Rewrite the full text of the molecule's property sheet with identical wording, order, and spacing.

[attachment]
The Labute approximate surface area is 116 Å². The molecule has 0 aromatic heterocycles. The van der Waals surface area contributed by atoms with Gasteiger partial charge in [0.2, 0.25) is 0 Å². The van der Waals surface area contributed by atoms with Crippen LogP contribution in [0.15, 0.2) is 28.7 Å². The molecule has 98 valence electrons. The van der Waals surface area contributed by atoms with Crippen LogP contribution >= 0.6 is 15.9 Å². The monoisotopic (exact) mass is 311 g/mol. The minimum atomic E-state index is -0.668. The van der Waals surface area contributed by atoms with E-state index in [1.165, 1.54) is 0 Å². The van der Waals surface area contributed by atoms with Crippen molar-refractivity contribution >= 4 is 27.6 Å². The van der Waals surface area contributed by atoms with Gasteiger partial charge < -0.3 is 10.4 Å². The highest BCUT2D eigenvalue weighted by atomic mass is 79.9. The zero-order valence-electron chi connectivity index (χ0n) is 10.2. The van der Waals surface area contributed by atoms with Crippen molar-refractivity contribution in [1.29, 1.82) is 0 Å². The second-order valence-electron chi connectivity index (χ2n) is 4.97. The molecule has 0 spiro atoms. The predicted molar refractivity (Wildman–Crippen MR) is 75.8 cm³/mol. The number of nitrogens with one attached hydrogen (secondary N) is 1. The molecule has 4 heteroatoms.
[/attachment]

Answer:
The Labute approximate surface area is 116 Å². The molecule has 0 aromatic heterocycles. The van der Waals surface area contributed by atoms with Gasteiger partial charge in [0.2, 0.25) is 0 Å². The van der Waals surface area contributed by atoms with Crippen LogP contribution in [0.15, 0.2) is 28.7 Å². The molecule has 98 valence electrons. The van der Waals surface area contributed by atoms with Crippen LogP contribution >= 0.6 is 15.9 Å². The monoisotopic (exact) mass is 311 g/mol. The minimum atomic E-state index is -0.668. The van der Waals surface area contributed by atoms with E-state index in [1.165, 1.54) is 0 Å². The van der Waals surface area contributed by atoms with Crippen molar-refractivity contribution >= 4 is 27.6 Å². The van der Waals surface area contributed by atoms with Gasteiger partial charge < -0.3 is 10.4 Å². The highest BCUT2D eigenvalue weighted by atomic mass is 79.9. The zero-order valence-electron chi connectivity index (χ0n) is 10.2. The van der Waals surface area contributed by atoms with Crippen molar-refractivity contribution in [1.29, 1.82) is 0 Å². The second-order valence-electron chi connectivity index (χ2n) is 4.97. The molecule has 0 spiro atoms. The predicted molar refractivity (Wildman–Crippen MR) is 75.8 cm³/mol. The number of nitrogens with one attached hydrogen (secondary N) is 1. The molecule has 4 heteroatoms.